Providing health insurance is a complicated thing. Insurance companies gather specific information and then use complicated math to determine how much to charge you. While insurance companies can not legally consider preexisting conditions when determining coverage and premiums, they do take into account age, region and tobacco use. So, for example, a young, person who doesn’t use tobacco will often pay less than an older person who is more likely to require expensive medical care. As a result, the costs associated with your policy will be unique to you, which makes it more difficult to compare with the policies of other people in your life.

Each state has its own regulations and each population has its own needs. As a result, each region has its own unique set of providers. This complicates things a bit as it’s difficult to get a sense of each providers’ strengths and weaknesses due to the regional nature of their coverage. Since moving to Chicago, we’ve changed health insurance providers four times due to companies moving in and pulling out of the state for one reason or another.

Similarly, each doctor, hospital and medical facility will accept only specific insurance policies. It’s worth finding out which policies are accepted at your preferred facilities when starting your search.

Selecting a policy

Most people spend less than five minutes selecting their health insurance packages. Yet if you’re this far into the blog post, I take it you’re not like most people. 😉 Selecting a plan isn’t easy, but if we define a few simple terms, it becomes far simpler to pick a plan that works for you.

Insurance companies have a tough job. Not only must they predict the future to determine how expensive your future medical bills are likely to be, they then must turn around and create an appealing mix of costs and benefits to lure you in as a customer and not bankrupt their business in the process. The result is an incredibly confusing array of unique policy offerings, each with their own mixture of premium payments and future payments. (Like co-pays and deductibles, maximums, and other benefits.) This is where most people throw up their hands and just pick whatever plan to make the decision-making pain stop.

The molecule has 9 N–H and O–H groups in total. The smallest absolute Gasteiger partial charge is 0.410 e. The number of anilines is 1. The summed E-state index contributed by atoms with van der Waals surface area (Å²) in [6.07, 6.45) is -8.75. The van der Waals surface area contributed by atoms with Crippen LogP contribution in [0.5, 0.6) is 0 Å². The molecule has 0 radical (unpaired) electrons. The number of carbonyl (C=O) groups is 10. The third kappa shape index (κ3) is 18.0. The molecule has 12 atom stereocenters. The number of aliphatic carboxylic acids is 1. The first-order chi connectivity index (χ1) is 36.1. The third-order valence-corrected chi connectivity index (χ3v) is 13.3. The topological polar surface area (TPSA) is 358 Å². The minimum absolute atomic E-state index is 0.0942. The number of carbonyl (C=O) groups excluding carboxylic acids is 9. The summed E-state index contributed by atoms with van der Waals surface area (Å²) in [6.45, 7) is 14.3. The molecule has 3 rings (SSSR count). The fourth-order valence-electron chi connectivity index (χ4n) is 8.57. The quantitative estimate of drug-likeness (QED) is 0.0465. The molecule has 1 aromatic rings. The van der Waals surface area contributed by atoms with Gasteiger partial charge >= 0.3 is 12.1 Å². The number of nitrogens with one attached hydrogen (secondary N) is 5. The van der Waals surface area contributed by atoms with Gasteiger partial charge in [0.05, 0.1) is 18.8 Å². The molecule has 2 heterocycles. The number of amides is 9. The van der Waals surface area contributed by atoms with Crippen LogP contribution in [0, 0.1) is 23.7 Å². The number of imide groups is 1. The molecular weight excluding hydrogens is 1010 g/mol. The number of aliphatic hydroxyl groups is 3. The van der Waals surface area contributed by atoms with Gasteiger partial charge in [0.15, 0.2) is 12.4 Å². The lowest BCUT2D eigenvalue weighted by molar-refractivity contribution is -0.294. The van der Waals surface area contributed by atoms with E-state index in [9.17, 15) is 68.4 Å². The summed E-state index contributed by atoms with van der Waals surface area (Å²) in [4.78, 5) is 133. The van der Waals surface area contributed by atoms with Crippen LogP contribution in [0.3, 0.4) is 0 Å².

I’ve been there. But let’s break down the major decisions you’ll be confronted with along the way so you don’t have to go there!

Policy types

  • Preferred Provider Organization (PPO)PPO plans have contracts with certain medical providers to create a network of facilities that provide care at a discounted rate. PPOs do allow for care to be received outside of this network without the discount.
  • Health Maintenance Organization (HMO)HMO plans limit coverage to doctors and facilities who have a contract with the plan. They typically do not cover medical care received outside of this contracted network.

Plan tiers

Plans are also organized into gold, silver or bronze tiers. Gold plans charge more money upfront but offer more significant coverage and benefits. Copper plans, by comparison, have lower fees upfront but they’re less beneficial if medical treatment is needed. Savvy insurance shoppers can customize their plans accordingly to try and save money by either increasing or decreasing their insurance coverage. For example, when Kelly was pregnant with Lucy, we changed our policy from bronze to gold after calculating how much the pregnancy and delivery would cost on each available plan.


Remember that health insurance providers are private businesses that must both attract customers via appealing cost/benefit offerings, but also turn a profit. To do this, they offer a broad mixture of options in the hopes of offering the right plan for a particular customer. Unfortunately, the incredible variety of options for when and how expenses are handled can be confusing. So let’s break down the different costs below.

  • Premiums: This is the price of your insurance policy. It’s typically paid in monthly installments. Your premium payment gains you access to the benefits offered by your insurance plan.
  • Deductibles: Certain medical expenses will only be paid for by your insurance policy after you first pay this predetermined fixed amount of the total cost yourself. You can determine if you prefer a higher deductible (and a lower premium payment) or a lower deductible (and a corresponding higher premium) when signing up for the policy. Your insurance will handle the remainder of your medical bills after you meet your deductible. For example, if your deductible is $2,000 and your medical bill is $10,000, you will pay the first $2,000 of the bill and your insurance will handle the remaining $8,000.